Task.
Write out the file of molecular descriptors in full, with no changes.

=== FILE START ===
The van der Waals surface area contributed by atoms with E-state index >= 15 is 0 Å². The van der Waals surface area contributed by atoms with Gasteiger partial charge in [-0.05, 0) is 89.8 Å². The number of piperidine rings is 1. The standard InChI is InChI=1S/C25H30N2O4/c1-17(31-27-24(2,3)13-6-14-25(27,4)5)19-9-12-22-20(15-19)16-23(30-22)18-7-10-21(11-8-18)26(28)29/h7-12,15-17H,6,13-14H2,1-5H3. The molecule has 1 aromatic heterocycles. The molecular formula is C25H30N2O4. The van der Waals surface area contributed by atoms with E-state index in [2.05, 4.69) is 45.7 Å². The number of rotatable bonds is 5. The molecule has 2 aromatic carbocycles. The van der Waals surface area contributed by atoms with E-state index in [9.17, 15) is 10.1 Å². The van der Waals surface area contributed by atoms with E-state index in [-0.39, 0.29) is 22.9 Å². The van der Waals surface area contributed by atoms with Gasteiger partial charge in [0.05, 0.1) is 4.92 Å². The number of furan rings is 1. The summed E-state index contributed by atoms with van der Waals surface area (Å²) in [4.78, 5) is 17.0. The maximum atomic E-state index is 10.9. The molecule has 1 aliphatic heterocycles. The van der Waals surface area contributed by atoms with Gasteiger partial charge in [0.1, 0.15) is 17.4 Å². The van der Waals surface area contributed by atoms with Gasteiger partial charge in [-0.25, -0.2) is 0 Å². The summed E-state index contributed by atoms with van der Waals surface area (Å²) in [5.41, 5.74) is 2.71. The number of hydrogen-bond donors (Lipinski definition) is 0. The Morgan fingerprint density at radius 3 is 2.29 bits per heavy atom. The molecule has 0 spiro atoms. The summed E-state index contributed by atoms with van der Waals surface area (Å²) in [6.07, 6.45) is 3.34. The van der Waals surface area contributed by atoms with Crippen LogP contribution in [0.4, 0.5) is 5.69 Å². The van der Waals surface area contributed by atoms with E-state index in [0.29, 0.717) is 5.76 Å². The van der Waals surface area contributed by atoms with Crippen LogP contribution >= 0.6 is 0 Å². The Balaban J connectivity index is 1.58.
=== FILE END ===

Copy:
The van der Waals surface area contributed by atoms with E-state index >= 15 is 0 Å². The van der Waals surface area contributed by atoms with Gasteiger partial charge in [-0.05, 0) is 89.8 Å². The number of piperidine rings is 1. The standard InChI is InChI=1S/C25H30N2O4/c1-17(31-27-24(2,3)13-6-14-25(27,4)5)19-9-12-22-20(15-19)16-23(30-22)18-7-10-21(11-8-18)26(28)29/h7-12,15-17H,6,13-14H2,1-5H3. The molecule has 1 aromatic heterocycles. The molecular formula is C25H30N2O4. The van der Waals surface area contributed by atoms with E-state index in [2.05, 4.69) is 45.7 Å². The number of rotatable bonds is 5. The molecule has 2 aromatic carbocycles. The van der Waals surface area contributed by atoms with E-state index in [9.17, 15) is 10.1 Å². The van der Waals surface area contributed by atoms with E-state index in [-0.39, 0.29) is 22.9 Å². The van der Waals surface area contributed by atoms with Gasteiger partial charge in [0.05, 0.1) is 4.92 Å². The number of furan rings is 1. The summed E-state index contributed by atoms with van der Waals surface area (Å²) in [4.78, 5) is 17.0. The maximum atomic E-state index is 10.9. The molecule has 1 aliphatic heterocycles. The van der Waals surface area contributed by atoms with Gasteiger partial charge in [0.1, 0.15) is 17.4 Å². The van der Waals surface area contributed by atoms with Gasteiger partial charge in [-0.25, -0.2) is 0 Å². The summed E-state index contributed by atoms with van der Waals surface area (Å²) in [5.41, 5.74) is 2.71. The number of hydrogen-bond donors (Lipinski definition) is 0. The Morgan fingerprint density at radius 3 is 2.29 bits per heavy atom. The molecule has 0 spiro atoms. The summed E-state index contributed by atoms with van der Waals surface area (Å²) in [6.07, 6.45) is 3.34. The van der Waals surface area contributed by atoms with Crippen LogP contribution in [0.4, 0.5) is 5.69 Å². The van der Waals surface area contributed by atoms with E-state index in [0.29, 0.717) is 5.76 Å². The van der Waals surface area contributed by atoms with Crippen LogP contribution >= 0.6 is 0 Å². The Balaban J connectivity index is 1.58.